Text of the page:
Sunday, August 21, 2011

failfans in the larger world: Chronic fatigue syndrome researchers face death threats from militants

Chronic fatigue syndrome researchers face death threats from militants | Society | The Observer: Scientists are subjected to a campaign of abuse and violence


  1. . . . all because some scientists found something that may help some people get better, or lead to better treatments. The mind boggles.

    (Actually, they way this story intersects with many of my interests, I feel like I could make a three page rant against these people. I'll save my energy for something more productive. . . but ARRGH! There. Now I feel better.)

  2. There is something more than a parallel to typical failfan behavior here, because many failfans claim to be suffering from chronic fatigue syndrome or fibromyalgia and similar hard to classify diseases. There is a reason they are so fond of the spoon theory after all. So I wouldn't be surprised if there was some overlap between the sort of people who threaten researchers whose work might help them and failfans.

  3. If the medical profession had ever taken this kind of problem halfway seriously instead of brushing aside people, the majority of them women, by telling them it's all in their heads, possibly there would be fewer instances of this kind of overreaction. The scientists, of course, are not the ones who behaved so badly towards the people who have various chronic fatigue and pain syndromes, and are getting reactions caused by stupid doctors. But people don't behave like this in a vacuum.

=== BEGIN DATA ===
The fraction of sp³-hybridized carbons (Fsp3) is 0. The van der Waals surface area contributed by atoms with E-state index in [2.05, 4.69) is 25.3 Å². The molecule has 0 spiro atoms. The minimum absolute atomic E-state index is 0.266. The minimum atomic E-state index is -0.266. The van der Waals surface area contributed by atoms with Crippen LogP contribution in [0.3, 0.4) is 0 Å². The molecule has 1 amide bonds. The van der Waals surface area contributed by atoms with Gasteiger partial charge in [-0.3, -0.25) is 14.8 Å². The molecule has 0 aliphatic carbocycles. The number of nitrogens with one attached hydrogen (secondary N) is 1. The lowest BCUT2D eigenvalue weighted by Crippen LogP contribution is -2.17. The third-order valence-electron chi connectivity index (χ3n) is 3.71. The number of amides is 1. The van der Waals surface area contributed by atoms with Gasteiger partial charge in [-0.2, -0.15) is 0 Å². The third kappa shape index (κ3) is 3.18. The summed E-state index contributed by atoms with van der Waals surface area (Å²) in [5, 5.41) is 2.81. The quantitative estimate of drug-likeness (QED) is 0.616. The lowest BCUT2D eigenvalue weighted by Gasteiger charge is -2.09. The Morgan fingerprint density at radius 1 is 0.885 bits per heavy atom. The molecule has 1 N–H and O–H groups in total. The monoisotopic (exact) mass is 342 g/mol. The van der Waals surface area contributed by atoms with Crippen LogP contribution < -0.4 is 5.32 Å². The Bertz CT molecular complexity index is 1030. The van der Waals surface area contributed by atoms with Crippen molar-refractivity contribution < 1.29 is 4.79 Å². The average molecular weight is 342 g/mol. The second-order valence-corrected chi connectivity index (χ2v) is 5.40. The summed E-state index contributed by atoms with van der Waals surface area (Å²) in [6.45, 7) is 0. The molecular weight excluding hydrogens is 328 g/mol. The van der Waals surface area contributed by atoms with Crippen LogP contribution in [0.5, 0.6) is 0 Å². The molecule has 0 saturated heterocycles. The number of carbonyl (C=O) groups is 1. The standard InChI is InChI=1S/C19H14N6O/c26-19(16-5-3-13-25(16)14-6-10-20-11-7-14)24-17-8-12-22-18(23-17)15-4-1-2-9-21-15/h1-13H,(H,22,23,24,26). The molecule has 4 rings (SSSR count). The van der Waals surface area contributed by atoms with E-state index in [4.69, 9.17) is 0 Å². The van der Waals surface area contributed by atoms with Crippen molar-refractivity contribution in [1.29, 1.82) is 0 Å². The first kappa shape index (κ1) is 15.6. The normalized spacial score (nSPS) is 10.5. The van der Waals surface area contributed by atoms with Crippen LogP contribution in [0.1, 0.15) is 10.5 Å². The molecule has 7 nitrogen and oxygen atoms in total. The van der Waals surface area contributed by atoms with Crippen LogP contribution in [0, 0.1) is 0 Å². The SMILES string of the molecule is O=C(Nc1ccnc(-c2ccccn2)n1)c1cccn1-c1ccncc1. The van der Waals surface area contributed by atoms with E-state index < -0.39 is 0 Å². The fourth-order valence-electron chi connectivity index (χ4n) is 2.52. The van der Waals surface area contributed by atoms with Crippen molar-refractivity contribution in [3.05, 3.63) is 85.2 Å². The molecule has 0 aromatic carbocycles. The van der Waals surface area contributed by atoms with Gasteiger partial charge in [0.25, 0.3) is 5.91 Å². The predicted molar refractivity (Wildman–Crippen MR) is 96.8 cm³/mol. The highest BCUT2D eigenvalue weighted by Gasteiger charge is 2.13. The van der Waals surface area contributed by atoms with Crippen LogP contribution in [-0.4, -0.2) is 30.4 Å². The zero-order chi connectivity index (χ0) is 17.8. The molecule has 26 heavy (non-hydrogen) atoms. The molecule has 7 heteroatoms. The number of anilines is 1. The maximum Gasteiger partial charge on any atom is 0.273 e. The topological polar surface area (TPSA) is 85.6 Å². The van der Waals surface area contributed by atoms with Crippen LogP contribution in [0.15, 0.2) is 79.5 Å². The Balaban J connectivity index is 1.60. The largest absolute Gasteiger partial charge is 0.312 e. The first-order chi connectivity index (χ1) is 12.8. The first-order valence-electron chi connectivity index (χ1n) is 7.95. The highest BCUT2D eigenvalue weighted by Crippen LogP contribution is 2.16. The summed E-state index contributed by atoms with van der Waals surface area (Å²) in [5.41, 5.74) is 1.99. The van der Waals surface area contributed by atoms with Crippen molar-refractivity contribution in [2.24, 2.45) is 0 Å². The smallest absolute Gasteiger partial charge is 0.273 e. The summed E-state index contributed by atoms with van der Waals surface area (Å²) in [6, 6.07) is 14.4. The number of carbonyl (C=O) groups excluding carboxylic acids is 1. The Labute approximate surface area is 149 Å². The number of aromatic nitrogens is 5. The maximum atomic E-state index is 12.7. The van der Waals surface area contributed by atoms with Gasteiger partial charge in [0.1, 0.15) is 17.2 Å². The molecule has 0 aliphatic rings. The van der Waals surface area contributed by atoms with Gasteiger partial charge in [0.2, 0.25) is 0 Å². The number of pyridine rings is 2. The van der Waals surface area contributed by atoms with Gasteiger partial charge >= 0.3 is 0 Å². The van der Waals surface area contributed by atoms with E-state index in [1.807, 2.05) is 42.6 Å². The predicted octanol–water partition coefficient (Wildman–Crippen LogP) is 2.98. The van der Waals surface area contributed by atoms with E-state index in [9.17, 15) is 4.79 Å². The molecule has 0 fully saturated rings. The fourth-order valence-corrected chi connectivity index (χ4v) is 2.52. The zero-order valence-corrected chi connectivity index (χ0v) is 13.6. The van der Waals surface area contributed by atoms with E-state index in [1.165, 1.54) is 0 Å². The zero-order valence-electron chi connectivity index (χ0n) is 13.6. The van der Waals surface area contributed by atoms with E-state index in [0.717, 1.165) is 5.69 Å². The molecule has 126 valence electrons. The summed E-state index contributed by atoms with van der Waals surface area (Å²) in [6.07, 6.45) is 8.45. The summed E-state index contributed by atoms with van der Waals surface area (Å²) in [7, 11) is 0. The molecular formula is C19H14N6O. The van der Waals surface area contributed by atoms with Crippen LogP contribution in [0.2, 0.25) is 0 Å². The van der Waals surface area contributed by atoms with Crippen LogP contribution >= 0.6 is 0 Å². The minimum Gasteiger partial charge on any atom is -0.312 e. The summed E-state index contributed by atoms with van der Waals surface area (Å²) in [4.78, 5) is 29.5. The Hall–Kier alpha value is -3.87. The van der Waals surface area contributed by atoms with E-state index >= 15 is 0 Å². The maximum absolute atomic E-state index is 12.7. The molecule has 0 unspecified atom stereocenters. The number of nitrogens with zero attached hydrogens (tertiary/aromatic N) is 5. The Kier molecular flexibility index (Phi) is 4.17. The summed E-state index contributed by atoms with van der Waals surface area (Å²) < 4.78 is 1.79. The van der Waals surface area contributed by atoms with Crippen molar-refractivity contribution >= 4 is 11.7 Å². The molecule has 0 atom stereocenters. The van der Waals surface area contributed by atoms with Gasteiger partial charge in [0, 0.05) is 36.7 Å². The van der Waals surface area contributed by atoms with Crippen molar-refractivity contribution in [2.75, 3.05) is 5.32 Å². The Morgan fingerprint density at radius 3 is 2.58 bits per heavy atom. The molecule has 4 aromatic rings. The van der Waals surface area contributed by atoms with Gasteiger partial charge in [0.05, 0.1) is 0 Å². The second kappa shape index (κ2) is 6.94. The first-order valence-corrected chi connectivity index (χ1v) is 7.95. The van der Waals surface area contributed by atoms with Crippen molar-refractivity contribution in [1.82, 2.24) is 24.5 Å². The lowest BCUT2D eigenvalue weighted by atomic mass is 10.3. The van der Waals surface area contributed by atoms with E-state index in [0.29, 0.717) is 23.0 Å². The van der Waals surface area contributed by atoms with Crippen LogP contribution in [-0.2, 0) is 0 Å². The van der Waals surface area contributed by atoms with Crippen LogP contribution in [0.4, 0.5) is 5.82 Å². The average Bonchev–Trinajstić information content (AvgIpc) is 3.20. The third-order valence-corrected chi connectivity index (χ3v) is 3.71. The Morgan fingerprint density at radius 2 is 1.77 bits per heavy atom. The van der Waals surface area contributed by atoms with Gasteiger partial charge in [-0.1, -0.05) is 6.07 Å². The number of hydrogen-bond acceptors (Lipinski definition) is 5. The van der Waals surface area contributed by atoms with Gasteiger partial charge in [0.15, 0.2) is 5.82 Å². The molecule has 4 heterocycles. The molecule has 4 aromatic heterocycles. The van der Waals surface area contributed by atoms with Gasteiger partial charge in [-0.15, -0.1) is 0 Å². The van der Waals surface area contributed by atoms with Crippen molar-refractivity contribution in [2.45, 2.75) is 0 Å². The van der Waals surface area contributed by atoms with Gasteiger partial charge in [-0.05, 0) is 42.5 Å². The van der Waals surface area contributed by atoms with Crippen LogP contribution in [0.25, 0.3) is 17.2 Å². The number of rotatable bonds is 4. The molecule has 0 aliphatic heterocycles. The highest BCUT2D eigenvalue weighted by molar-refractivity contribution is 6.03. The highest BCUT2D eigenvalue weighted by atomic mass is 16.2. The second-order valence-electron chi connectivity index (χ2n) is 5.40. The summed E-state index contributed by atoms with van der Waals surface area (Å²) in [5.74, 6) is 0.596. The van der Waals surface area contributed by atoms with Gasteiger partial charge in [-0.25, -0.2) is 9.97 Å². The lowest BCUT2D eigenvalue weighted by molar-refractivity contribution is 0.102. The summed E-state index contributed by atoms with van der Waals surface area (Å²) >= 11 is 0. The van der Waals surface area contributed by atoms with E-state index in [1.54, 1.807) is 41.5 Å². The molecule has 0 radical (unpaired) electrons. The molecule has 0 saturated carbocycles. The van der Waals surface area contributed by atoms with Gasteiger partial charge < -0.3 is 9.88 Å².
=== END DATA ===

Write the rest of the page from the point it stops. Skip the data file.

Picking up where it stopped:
I don't think the comparison to so-called failfans is particularly apt, but I don't think an argument would be remotely productive.


  4. I have noticed that as well, Anon. And that anti-abelists *hate* the idea that mental disorders might not always be biochemical. I've seen more then one call someone out for "derailing" for suggesting that their publicly admitted mood disorder might have psychological causes instead of/in addition to biochemical ones.*

    It would not surprise me at all if they reacted that way to news like this. The scientists might be scratching their heads right now, saying, "What on earth is 'derailing', and what does it have to do with publishing a study? And what does 'no1curr' mean? What is wrong with these people?"

    * (Please note that some psychological disorders are biochemical and some are not. This would be the part I can go on for a long time about, so. . . shutting up now to avoid long rambling off topic rant or putting my foot in my mouth.)

  5. (Also, aware that CFS is not a "mental disorder." Just pointing out that if they feel that way about things that are traditionally treated with therapy, this is more or less how they might react to something that is traditionally barely treatable turning out to be treatable. . . with therapy.)